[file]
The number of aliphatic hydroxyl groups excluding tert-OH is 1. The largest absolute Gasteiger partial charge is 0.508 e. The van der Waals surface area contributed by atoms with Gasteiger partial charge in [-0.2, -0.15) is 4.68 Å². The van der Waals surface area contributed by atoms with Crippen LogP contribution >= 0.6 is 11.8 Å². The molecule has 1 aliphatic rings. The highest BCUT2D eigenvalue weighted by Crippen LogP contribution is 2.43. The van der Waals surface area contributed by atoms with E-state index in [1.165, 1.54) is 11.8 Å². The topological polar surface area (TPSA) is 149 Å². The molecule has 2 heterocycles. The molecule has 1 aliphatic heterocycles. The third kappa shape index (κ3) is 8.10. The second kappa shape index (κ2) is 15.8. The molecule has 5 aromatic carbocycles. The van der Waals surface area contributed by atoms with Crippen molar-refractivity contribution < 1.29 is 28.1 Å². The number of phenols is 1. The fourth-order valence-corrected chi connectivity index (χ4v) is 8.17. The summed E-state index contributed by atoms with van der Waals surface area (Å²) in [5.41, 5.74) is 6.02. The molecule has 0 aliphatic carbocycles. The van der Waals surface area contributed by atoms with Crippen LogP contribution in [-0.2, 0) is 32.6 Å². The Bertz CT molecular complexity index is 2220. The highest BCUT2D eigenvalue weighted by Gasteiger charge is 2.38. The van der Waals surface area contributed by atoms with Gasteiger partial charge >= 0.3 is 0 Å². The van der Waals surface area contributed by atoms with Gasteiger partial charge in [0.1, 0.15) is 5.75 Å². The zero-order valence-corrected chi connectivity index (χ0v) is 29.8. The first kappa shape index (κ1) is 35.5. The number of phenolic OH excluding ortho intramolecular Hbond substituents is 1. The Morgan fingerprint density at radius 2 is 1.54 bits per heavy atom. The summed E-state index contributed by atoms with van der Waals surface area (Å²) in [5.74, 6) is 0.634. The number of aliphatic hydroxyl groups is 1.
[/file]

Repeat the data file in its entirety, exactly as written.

The number of aliphatic hydroxyl groups excluding tert-OH is 1. The largest absolute Gasteiger partial charge is 0.508 e. The van der Waals surface area contributed by atoms with Gasteiger partial charge in [-0.2, -0.15) is 4.68 Å². The van der Waals surface area contributed by atoms with Crippen LogP contribution >= 0.6 is 11.8 Å². The molecule has 1 aliphatic rings. The highest BCUT2D eigenvalue weighted by Crippen LogP contribution is 2.43. The van der Waals surface area contributed by atoms with E-state index in [1.165, 1.54) is 11.8 Å². The topological polar surface area (TPSA) is 149 Å². The molecule has 2 heterocycles. The molecule has 1 aliphatic heterocycles. The third kappa shape index (κ3) is 8.10. The second kappa shape index (κ2) is 15.8. The molecule has 5 aromatic carbocycles. The van der Waals surface area contributed by atoms with Crippen molar-refractivity contribution < 1.29 is 28.1 Å². The number of phenols is 1. The fourth-order valence-corrected chi connectivity index (χ4v) is 8.17. The summed E-state index contributed by atoms with van der Waals surface area (Å²) in [5.41, 5.74) is 6.02. The molecule has 0 aliphatic carbocycles. The van der Waals surface area contributed by atoms with Crippen LogP contribution in [-0.2, 0) is 32.6 Å². The Bertz CT molecular complexity index is 2220. The highest BCUT2D eigenvalue weighted by Gasteiger charge is 2.38. The van der Waals surface area contributed by atoms with Gasteiger partial charge >= 0.3 is 0 Å². The van der Waals surface area contributed by atoms with Gasteiger partial charge in [0.1, 0.15) is 5.75 Å². The zero-order valence-corrected chi connectivity index (χ0v) is 29.8. The first kappa shape index (κ1) is 35.5. The number of phenolic OH excluding ortho intramolecular Hbond substituents is 1. The Morgan fingerprint density at radius 2 is 1.54 bits per heavy atom. The summed E-state index contributed by atoms with van der Waals surface area (Å²) in [5.74, 6) is 0.634. The number of aliphatic hydroxyl groups is 1.